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Yaz is a form of birth control known as a combined oral contraceptive (COC). Like other COCs it combines the hormones, estrogen and progestin.
In the case of Yaz the two specific hormones it contains are drospirenone and ethinyl estradiol, but other COCs will use different combinations.
Yaz increases your body’s levels of drospirenone and ethinyl estradiol, the two hormones it contains. By increasing these hormones, Yaz can stop ovulation, the process of eggs being released from your ovaries.
Yaz also changes the lining of your uterus and the mucus surrounding your cervix, to make it more difficult for sperm to enter into your uterus and cause pregnancy.
Yaz is a brand name drug, but a non-branded equivalent is Mya.
Yaz comes in a pack of 28 tablets. There are 24 active tablets in each pack, along with four inactive tablets that do not contain any hormones.
You may start the pill on any day of your cycle, but you should use backup birth control (like condoms) for two weeks until the pill becomes effective. If you miss a pill, please refer to this website from the Society of Obstetricians and Gynecologists of Canada about what to do next: https://www.sexandu.ca/sos/.
With Yaz, there is the rare but serious side effect of blood clots.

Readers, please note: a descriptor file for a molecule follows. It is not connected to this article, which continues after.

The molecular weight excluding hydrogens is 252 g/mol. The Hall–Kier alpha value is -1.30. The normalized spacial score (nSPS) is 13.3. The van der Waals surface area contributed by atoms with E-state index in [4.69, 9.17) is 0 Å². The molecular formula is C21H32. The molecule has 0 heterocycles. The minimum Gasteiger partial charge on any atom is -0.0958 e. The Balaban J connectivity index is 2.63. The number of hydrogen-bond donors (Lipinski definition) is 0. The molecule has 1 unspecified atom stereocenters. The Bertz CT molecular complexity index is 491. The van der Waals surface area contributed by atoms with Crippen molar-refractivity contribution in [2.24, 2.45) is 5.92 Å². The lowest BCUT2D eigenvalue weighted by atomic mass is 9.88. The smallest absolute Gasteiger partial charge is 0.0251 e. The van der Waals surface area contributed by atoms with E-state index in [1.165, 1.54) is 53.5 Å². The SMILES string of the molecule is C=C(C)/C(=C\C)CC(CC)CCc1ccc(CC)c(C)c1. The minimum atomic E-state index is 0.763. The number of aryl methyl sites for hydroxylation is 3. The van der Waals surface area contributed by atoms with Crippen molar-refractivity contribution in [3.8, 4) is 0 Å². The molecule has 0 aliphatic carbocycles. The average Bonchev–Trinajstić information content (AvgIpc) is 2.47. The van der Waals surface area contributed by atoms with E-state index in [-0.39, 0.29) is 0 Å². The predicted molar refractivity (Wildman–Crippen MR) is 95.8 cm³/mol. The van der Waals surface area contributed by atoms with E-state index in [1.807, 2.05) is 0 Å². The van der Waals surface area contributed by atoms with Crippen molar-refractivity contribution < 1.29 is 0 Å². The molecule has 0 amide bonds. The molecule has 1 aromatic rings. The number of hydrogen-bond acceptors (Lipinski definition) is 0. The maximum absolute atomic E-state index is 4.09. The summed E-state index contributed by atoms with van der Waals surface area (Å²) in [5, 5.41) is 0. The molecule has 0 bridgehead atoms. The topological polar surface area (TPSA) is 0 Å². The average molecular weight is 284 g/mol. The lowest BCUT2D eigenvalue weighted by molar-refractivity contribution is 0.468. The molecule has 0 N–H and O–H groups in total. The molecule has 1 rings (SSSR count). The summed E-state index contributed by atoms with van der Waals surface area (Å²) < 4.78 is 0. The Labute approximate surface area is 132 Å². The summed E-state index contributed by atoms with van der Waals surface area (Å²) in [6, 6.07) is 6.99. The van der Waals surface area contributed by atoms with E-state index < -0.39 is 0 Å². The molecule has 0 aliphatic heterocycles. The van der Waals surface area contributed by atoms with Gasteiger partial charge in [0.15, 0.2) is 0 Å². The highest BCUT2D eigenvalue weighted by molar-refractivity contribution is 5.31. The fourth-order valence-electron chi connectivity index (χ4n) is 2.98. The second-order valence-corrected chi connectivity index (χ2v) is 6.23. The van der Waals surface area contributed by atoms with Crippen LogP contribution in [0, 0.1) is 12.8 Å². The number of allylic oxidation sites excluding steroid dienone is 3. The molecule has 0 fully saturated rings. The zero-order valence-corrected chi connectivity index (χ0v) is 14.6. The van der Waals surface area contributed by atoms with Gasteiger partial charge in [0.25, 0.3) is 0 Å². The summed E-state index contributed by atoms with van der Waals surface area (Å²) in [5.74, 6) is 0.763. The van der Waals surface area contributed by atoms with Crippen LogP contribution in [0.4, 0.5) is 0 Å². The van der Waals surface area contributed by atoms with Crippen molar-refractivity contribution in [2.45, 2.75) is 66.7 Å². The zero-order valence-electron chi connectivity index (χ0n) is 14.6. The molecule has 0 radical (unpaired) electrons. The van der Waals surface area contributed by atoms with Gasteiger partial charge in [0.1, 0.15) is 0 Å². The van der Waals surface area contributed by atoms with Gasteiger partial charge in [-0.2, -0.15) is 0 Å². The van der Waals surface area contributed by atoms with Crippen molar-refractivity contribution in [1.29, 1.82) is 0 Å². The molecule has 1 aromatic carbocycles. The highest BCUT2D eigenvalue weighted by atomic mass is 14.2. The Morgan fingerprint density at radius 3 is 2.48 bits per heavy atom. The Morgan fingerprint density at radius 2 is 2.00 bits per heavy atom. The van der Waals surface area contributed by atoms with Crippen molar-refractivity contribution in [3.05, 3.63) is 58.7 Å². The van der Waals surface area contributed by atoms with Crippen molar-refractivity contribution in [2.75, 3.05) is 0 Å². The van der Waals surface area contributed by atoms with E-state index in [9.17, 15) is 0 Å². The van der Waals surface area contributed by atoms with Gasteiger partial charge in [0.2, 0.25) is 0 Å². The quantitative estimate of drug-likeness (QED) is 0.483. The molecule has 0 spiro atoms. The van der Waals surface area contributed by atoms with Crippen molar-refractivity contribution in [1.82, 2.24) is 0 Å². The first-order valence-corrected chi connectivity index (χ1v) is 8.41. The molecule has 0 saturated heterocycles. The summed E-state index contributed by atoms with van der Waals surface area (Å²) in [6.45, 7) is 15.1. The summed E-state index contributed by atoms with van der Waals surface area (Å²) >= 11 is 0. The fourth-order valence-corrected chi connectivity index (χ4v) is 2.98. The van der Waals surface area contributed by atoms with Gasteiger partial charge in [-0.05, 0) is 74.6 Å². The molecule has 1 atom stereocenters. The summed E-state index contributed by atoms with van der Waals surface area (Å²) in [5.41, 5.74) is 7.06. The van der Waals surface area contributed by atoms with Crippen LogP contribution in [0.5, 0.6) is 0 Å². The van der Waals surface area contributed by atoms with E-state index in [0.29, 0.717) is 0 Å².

Shortness of breath, chest pain (particularly with deep breathing), coughing up blood, persistent leg pain, or redness, swelling, or warmth in your lower legs (usually one-sided) can all be indications of a blood clot in the legs or lungs, and should never be ignored.
Please seek medical attention promptly if this occurs, in the emergency department.
Yaz also works as an acne treatment thanks to its ability to suppress your body’s production of androgen hormones.
Acne develops because of fluctuations in your levels of androgen hormones. When your body produces too much testosterone (a powerful androgen that’s present in men and women), the amount of natural oils called sebum secreted by your pores can increase and cause acne.
You can read more about birth control for acne here.
You should not take Yaz if you’re pregnant or if you smoke and you’re over 35. You should also not take Yaz if you have a history of uncontrolled high blood pressure, liver disease, breast disease, unexplained vaginal bleeding, migraines with aura, or a history of blood clotting disorder or clots in your legs or lungs.
If you have any questions about whether Yaz is suitable, you can ask your doctor during your online visit with Felix.
The Society of Obstetricians and Gynecologists of Canada provides this website to read about different forms of birth control: http://www.sexualityandu.ca. It can also help you choose different forms of birth control if you are interested in switching.
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